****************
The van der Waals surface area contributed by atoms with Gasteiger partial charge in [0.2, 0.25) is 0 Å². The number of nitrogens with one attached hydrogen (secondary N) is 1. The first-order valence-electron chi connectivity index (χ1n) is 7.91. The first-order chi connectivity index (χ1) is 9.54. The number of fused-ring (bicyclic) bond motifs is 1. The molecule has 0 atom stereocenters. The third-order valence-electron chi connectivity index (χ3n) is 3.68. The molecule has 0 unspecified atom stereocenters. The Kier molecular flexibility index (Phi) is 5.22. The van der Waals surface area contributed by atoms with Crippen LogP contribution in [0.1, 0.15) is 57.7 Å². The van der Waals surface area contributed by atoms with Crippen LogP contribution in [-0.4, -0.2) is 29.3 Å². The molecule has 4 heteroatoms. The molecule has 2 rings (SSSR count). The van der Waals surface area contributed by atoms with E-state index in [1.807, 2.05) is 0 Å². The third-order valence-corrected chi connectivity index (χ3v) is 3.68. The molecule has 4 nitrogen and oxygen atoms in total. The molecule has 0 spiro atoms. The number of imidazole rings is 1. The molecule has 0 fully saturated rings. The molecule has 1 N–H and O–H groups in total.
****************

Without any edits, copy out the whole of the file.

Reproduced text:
The van der Waals surface area contributed by atoms with Gasteiger partial charge in [0.2, 0.25) is 0 Å². The number of nitrogens with one attached hydrogen (secondary N) is 1. The first-order valence-electron chi connectivity index (χ1n) is 7.91. The first-order chi connectivity index (χ1) is 9.54. The number of fused-ring (bicyclic) bond motifs is 1. The molecule has 0 atom stereocenters. The third-order valence-electron chi connectivity index (χ3n) is 3.68. The molecule has 0 unspecified atom stereocenters. The Kier molecular flexibility index (Phi) is 5.22. The van der Waals surface area contributed by atoms with Crippen LogP contribution in [0.1, 0.15) is 57.7 Å². The van der Waals surface area contributed by atoms with Crippen LogP contribution in [-0.4, -0.2) is 29.3 Å². The molecule has 4 heteroatoms. The molecule has 2 rings (SSSR count). The van der Waals surface area contributed by atoms with E-state index in [1.807, 2.05) is 0 Å². The third-order valence-corrected chi connectivity index (χ3v) is 3.68. The molecule has 4 nitrogen and oxygen atoms in total. The molecule has 0 spiro atoms. The number of imidazole rings is 1. The molecule has 0 fully saturated rings. The molecule has 1 N–H and O–H groups in total.